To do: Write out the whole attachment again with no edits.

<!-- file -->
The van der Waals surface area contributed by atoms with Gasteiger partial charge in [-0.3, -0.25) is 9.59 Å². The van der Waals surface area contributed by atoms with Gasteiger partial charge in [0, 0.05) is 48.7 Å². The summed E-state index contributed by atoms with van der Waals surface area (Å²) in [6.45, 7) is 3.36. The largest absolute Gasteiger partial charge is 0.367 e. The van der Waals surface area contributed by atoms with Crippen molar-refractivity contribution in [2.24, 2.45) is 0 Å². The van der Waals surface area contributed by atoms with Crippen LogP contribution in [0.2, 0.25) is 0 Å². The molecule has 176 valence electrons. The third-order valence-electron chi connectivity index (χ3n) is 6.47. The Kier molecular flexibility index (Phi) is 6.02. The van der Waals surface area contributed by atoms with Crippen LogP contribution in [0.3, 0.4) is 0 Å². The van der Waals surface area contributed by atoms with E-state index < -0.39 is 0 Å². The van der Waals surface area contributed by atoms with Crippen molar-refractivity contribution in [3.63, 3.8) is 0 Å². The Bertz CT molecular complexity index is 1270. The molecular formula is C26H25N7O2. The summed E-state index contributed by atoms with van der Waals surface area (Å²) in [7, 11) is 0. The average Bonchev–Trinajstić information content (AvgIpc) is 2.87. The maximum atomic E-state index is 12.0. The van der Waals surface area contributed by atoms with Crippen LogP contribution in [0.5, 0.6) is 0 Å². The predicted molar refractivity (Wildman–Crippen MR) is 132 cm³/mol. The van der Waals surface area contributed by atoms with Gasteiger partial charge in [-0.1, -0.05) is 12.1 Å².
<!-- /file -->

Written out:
The van der Waals surface area contributed by atoms with Gasteiger partial charge in [-0.3, -0.25) is 9.59 Å². The van der Waals surface area contributed by atoms with Gasteiger partial charge in [0, 0.05) is 48.7 Å². The summed E-state index contributed by atoms with van der Waals surface area (Å²) in [6.45, 7) is 3.36. The largest absolute Gasteiger partial charge is 0.367 e. The van der Waals surface area contributed by atoms with Crippen molar-refractivity contribution in [2.24, 2.45) is 0 Å². The van der Waals surface area contributed by atoms with Crippen LogP contribution in [0.2, 0.25) is 0 Å². The molecule has 176 valence electrons. The third-order valence-electron chi connectivity index (χ3n) is 6.47. The Kier molecular flexibility index (Phi) is 6.02. The van der Waals surface area contributed by atoms with Crippen LogP contribution in [0.3, 0.4) is 0 Å². The van der Waals surface area contributed by atoms with E-state index < -0.39 is 0 Å². The van der Waals surface area contributed by atoms with Crippen molar-refractivity contribution in [3.63, 3.8) is 0 Å². The Bertz CT molecular complexity index is 1270. The molecular formula is C26H25N7O2. The summed E-state index contributed by atoms with van der Waals surface area (Å²) in [7, 11) is 0. The average Bonchev–Trinajstić information content (AvgIpc) is 2.87. The maximum atomic E-state index is 12.0. The van der Waals surface area contributed by atoms with Crippen LogP contribution in [0.5, 0.6) is 0 Å². The predicted molar refractivity (Wildman–Crippen MR) is 132 cm³/mol. The van der Waals surface area contributed by atoms with Gasteiger partial charge in [-0.1, -0.05) is 12.1 Å².